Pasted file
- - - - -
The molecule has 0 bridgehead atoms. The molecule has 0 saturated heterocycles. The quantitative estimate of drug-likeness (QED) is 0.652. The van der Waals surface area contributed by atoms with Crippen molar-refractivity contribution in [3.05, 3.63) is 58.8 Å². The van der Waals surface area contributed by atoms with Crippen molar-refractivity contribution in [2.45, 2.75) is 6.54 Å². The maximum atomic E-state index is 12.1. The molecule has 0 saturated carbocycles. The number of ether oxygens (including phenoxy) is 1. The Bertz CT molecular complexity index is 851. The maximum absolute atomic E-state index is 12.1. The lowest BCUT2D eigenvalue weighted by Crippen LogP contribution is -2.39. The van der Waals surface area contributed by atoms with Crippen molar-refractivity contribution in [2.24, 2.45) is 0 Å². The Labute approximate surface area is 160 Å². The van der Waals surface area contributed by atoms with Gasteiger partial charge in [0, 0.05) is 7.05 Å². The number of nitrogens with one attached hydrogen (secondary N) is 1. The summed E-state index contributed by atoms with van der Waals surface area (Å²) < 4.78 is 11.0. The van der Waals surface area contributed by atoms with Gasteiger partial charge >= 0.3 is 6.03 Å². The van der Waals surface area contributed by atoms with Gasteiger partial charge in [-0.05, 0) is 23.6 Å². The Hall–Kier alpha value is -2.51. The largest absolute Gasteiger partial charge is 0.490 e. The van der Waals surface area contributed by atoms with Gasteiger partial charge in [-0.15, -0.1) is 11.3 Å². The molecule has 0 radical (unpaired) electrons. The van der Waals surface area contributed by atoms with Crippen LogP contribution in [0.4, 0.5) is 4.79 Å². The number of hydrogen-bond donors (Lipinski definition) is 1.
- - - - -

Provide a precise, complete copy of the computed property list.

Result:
The molecule has 0 bridgehead atoms. The molecule has 0 saturated heterocycles. The quantitative estimate of drug-likeness (QED) is 0.652. The van der Waals surface area contributed by atoms with Crippen molar-refractivity contribution in [3.05, 3.63) is 58.8 Å². The van der Waals surface area contributed by atoms with Crippen molar-refractivity contribution in [2.45, 2.75) is 6.54 Å². The maximum atomic E-state index is 12.1. The molecule has 0 saturated carbocycles. The number of ether oxygens (including phenoxy) is 1. The Bertz CT molecular complexity index is 851. The maximum absolute atomic E-state index is 12.1. The lowest BCUT2D eigenvalue weighted by Crippen LogP contribution is -2.39. The van der Waals surface area contributed by atoms with Crippen molar-refractivity contribution in [2.24, 2.45) is 0 Å². The Labute approximate surface area is 160 Å². The van der Waals surface area contributed by atoms with Gasteiger partial charge in [0, 0.05) is 7.05 Å². The number of nitrogens with one attached hydrogen (secondary N) is 1. The summed E-state index contributed by atoms with van der Waals surface area (Å²) < 4.78 is 11.0. The van der Waals surface area contributed by atoms with Gasteiger partial charge >= 0.3 is 6.03 Å². The van der Waals surface area contributed by atoms with Gasteiger partial charge in [-0.05, 0) is 23.6 Å². The Hall–Kier alpha value is -2.51. The largest absolute Gasteiger partial charge is 0.490 e. The van der Waals surface area contributed by atoms with Gasteiger partial charge in [-0.15, -0.1) is 11.3 Å². The molecule has 0 radical (unpaired) electrons. The van der Waals surface area contributed by atoms with Crippen LogP contribution in [0.4, 0.5) is 4.79 Å². The number of hydrogen-bond donors (Lipinski definition) is 1.